Many public health experts believe that stigma, along with the high cost of treatment, the lack of infrastructure, and the la... ... middle of paper ... ...e infected gain access to treatment. There are many stigmas and stereotypes associated with individuals who are infected. Policies put in place by wealthy nations over the highly impacted developing nations directly affect how people access medication and social services. In addition, local policies and laws affect how individuals earn an income and how they can survive. In the case of sex workers in Canada, the police force the sex workers to more remote and isolated areas, increasing their risk of violence and lowering their ability to negotiate condom use.
However Indigenous culture in Australia has been deeply affected due to the colonisation, since they had suffered severe injustices. This essay will discuss some difficulties that Indigenous Australians had to face include issues of health, stolen generations and poverty. One of the most devastating effects that the European settlement caused in the indigenous Australians has an implication with health issues. When white people arrived in the new land, Aboriginal population suffered from new diseases, as a result there was a disruption in their habits and lifestyle (Tourism Australia 2014). As Nerelle (2012, p. 5) explains that the complexity of health for Indigenous Australians encloses not only the physical conditions, but also the social and spiritual conditions and after the arrival of Europeans this conception of health was relegated.
This essay will explore the significant and negative impact on the Indigenous communities and how policy decisions have impacted and continue to impact the Indigenous communities. This essay will also outline why there have been significant policy shifts over time, the current issues in delivering services to Indigenous Australian’s and why these issues have emerged. Indigenous communities suffer the worst health in Australia and are most at risk to many illness’s compared to other Australian’s. “The poor health experienced by Indigenous people reflects the disadvantage they experience, as many Indigenous communities do not have access to quality health care and to clean water.” (Reconciliaction Network, p.1) The specific health concerns for Indigenous Australian’s are the higher rate of diabetes, higher mortality rate with cancers, cardiovascular disease is more common, eye conditions, higher risk of smoking which contributes to other health impacts, ear disease w... ... middle of paper ... ...fficient training for health workers, communication barriers, a general mistrust in the health care system and culture shock has contributed to issues in delivering services to many Indigenous communities. The reason to why these issues have emerged is a result of two main factors, the lack of health services that are needed to address the issue and the silence of Indigenous communities which leads to misunderstanding between the government and Indigenous communities.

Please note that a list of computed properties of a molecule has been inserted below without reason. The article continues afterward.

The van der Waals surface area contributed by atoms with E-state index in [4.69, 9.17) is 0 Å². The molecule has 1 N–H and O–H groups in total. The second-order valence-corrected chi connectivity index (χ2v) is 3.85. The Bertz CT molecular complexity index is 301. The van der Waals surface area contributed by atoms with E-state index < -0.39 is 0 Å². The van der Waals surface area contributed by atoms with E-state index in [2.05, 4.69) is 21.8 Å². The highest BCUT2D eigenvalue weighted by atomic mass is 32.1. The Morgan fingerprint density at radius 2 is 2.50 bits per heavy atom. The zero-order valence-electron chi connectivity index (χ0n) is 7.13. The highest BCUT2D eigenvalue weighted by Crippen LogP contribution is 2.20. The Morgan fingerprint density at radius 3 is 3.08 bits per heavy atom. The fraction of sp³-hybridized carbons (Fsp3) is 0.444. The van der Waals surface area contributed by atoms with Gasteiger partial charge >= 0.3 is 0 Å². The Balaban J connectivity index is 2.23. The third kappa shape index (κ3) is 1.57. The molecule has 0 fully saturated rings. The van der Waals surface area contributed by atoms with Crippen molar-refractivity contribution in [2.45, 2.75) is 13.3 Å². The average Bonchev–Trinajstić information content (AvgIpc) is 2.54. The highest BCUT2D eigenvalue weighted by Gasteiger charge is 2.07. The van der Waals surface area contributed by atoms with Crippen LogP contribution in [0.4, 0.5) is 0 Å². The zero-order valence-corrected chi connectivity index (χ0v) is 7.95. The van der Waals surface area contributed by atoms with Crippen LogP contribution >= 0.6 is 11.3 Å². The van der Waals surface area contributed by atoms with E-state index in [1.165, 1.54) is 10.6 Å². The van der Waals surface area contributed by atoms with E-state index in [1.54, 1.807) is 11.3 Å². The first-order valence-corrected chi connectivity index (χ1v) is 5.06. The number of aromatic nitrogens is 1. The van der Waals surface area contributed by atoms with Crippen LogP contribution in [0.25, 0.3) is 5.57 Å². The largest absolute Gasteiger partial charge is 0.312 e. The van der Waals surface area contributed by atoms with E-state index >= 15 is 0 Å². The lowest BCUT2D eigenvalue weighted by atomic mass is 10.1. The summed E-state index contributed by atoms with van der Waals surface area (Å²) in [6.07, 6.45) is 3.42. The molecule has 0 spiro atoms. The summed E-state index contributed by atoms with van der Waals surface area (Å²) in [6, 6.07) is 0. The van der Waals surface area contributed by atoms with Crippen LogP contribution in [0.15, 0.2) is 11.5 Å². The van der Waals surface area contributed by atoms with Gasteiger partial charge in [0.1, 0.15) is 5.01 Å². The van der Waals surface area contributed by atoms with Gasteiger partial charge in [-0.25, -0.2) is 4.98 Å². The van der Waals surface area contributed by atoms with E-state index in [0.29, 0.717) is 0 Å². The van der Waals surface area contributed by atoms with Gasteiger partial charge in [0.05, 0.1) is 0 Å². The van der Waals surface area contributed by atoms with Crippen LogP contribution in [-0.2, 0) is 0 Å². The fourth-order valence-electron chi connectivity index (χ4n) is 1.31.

SRH2002 – Indigenous Health and Wellbeing Assessment Task 3 Topic 3: "Outline the social determinants of health in Australia and provide a critical analysis of these determinants. Discuss the current health status comparisons between Indigenous and non-Indigenous Australians and interventions to remedy these inequalities.” Charmine A Hines 25171720 Aboriginal and Torres Strait Islanders have some of the worst health outcomes in comparison to any other indigenous community in the world (AIHW, 2011). According to United Nations official Anand Grover, Aboriginal health conditions are even worse than some Third World countries (Arup & Sharp, 2009), which is astonishing, considering Australia is one of the worlds wealthiest countries. Thoroughly identifying the causes and analysing every aspect behind poor health of indigenous Australians, and Australian health in general, is near impossible due to the complexity and abundant layers of this issue. Even within the category of social determinants, it is hard to distinguish just one factor, due to so many which interrelate and correspond with each other.